Apr 2003 Newsbriefs

April 10, 2003, midnight | By Han Hu | 18 years, 2 months ago

Newsbriefs compiled by Han Hu with additional reporting by Laura Blythe-Goodman, Kevin Chang, Annie Peirce, Tina Peng and Jeanne Yang

Juniors take new SAT trial test
Some juniors participated in a Mar 17 test to evaluate a new form of the SAT. Five English classes—one AP class, two honors classes, one on-level class and one below-level class—took three different forms of the test, said English teacher Norman Stant. Students and classes were selected to be a cross-section of students' abilities. As an incentive for active student participation, said Stant, any student whose scores equal or exceed the score they received on their PSATs will be eligible for a $100 check from the College Board. Two hundred and fifty checks will be issued to students nationwide.
If approved, the new form of the SAT will have three parts—critical reading, mathematics and writing—and will be introduced in March 2005. The new writing section will be based on the current SAT II Writing test, and students will have to answer multiple-choice questions on grammar and write an essay responding to a prompt. Students' scores on the field test will not be available to colleges.

State debates vending machine restrictions
The Maryland General Assembly is considering limiting the amount of junk food that school vending machines can offer. Under the proposed legislation, at least half of vending machine products would be required to be healthful, and less nutritious snacks would become at least 25 percent more expensive.
Delegates proposed the measure in response to reports that children are increasingly obese. The measure has been met with opposition from school officials and the vending machine and soda industry, which argue that schools need the revenue from vending machine sales and that a lack of responsible parenting contributes more to obesity than junk food does.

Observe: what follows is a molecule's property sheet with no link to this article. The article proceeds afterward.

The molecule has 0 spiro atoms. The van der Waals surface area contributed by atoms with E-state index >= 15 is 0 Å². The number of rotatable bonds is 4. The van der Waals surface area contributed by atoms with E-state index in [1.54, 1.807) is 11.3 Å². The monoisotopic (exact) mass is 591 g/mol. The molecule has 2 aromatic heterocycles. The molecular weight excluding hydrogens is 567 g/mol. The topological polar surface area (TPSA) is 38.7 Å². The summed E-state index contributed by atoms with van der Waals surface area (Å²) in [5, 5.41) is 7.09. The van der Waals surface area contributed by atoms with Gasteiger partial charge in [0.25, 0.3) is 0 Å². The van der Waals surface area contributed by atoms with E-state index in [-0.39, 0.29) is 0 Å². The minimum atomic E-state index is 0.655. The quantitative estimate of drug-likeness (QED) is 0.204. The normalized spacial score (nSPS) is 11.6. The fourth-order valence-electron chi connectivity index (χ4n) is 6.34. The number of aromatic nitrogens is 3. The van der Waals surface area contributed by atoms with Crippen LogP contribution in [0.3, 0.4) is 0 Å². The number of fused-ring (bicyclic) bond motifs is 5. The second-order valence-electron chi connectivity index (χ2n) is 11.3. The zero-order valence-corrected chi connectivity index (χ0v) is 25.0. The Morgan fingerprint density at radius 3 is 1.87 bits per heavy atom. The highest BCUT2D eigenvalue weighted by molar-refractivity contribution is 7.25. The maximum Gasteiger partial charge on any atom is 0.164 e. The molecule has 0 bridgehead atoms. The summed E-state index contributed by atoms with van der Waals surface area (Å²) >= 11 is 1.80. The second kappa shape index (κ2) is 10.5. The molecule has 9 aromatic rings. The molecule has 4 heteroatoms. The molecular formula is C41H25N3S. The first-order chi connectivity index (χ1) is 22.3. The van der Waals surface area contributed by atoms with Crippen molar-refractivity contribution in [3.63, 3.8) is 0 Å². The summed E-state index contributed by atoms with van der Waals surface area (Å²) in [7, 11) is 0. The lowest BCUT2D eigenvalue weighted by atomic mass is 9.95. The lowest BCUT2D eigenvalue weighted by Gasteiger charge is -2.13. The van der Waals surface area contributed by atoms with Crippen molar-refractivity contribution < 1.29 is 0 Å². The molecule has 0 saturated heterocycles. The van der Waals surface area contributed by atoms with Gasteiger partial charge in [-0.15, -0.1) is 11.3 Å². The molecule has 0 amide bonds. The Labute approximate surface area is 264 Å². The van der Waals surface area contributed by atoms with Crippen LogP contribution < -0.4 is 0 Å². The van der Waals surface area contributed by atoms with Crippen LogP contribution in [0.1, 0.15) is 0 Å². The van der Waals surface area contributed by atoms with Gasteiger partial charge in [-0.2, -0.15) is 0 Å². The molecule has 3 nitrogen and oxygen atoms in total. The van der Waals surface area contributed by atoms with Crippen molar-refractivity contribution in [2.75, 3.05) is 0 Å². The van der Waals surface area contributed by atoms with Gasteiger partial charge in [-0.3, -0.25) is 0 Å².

Northwood PTSA is underfunded, critics say
Blair PTSA members are lobbying for more funding to renovate Northwood High School and to make its facilities equal to those of other Downcounty Consortium high schools. Otherwise, students may not choose to attend Northwood over Blair when the consortium opens, they say, and Blair's overcrowding will not subside. The school board has approved $16.5 million for Northwood's repairs and renovations so the school can reopen in 2004. The County Council will vote on the proposed budget in June. According to social studies teacher David West, Bethesda-Chevy Chase High School has received $41 million to expand and renovate, more than twice the amount promised to Northwood. Downcounty Consortium Director Walt Gibson, however, believes that the money currently allocated to Northwood is enough for repairs.

Graffiti appears on Blair grounds

Vandals covered several parts of Blair, including the portables, the 170s hallway and the stadium press box and storage shed with graffiti on Mar 24. The SGA is offering a $200 reward for any credible information regarding the graffiti artists. Much of the graffiti had a political nature; some protested the war with Iraq.

Such a large graffiti covering is unusual although Building Services Manager James Brown said that Blair gets vandalized every day. According to Brown, graffiti artists usually target bathrooms and places without cameras. MCPS maintenance workers came to Blair on Mar 26 to inspect the damage and clean off offensive words.